My pre-mystery novels generally had good reviews, and I had fine publishers and all that, but as I got increasingly political, I realized I had become, for all practical purposes, "gray-listed" if not blacklisted. Suddenly, nobody would answer my calls -- [not] even my own agent. So I formed a small press, John Brown Books, to publish The Taking of the Waters, but it ended up a pretty marginal venture. That's one reason I'm really pleased with my current publisher -- Carroll & Graf, under the Otto Penzler imprint, is one of the last of the independents. At least they're not -- so far -- owned by some German multinational or some foul Australian robber baron.

Why are you and your man Jack so cranky?

Why not? Somebody's got to be our surrogate crank, or who [else] would protest racism, corruption at so many levels, bad architecture, the money culture, creeping chain-store-itis and all the rest? The newspapers have abdicated, and all other opposition to the "Republicrat" regime is so marginalized as to be nearly invisible. I don't think there's ever been a place with such a homogenized ideology. You can read the first few words of any newspaper article or editorial in any paper in America and guess all of the rest. This is one of the few places on the face of the earth where ignorance is considered a legitimate point of view. The poorest peasant in Mexico has a better grasp of who his enemies are and where he is situated in the world.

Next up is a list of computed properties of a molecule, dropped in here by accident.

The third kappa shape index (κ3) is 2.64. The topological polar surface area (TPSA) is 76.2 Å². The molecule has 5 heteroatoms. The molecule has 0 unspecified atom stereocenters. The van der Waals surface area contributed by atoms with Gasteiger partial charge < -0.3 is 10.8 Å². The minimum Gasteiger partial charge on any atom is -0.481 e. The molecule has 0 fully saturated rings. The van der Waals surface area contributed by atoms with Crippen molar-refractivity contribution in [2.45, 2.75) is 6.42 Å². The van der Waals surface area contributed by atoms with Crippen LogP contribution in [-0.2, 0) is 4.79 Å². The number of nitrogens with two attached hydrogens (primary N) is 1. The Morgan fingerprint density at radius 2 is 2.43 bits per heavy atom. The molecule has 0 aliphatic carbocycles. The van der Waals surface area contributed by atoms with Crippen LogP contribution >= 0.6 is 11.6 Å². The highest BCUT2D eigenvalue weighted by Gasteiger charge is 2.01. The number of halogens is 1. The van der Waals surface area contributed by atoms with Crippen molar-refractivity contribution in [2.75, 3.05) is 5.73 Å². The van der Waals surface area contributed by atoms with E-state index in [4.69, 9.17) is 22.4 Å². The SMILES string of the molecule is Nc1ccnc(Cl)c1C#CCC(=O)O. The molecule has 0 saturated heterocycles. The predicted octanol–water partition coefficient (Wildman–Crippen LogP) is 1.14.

And the reason for that would be ...?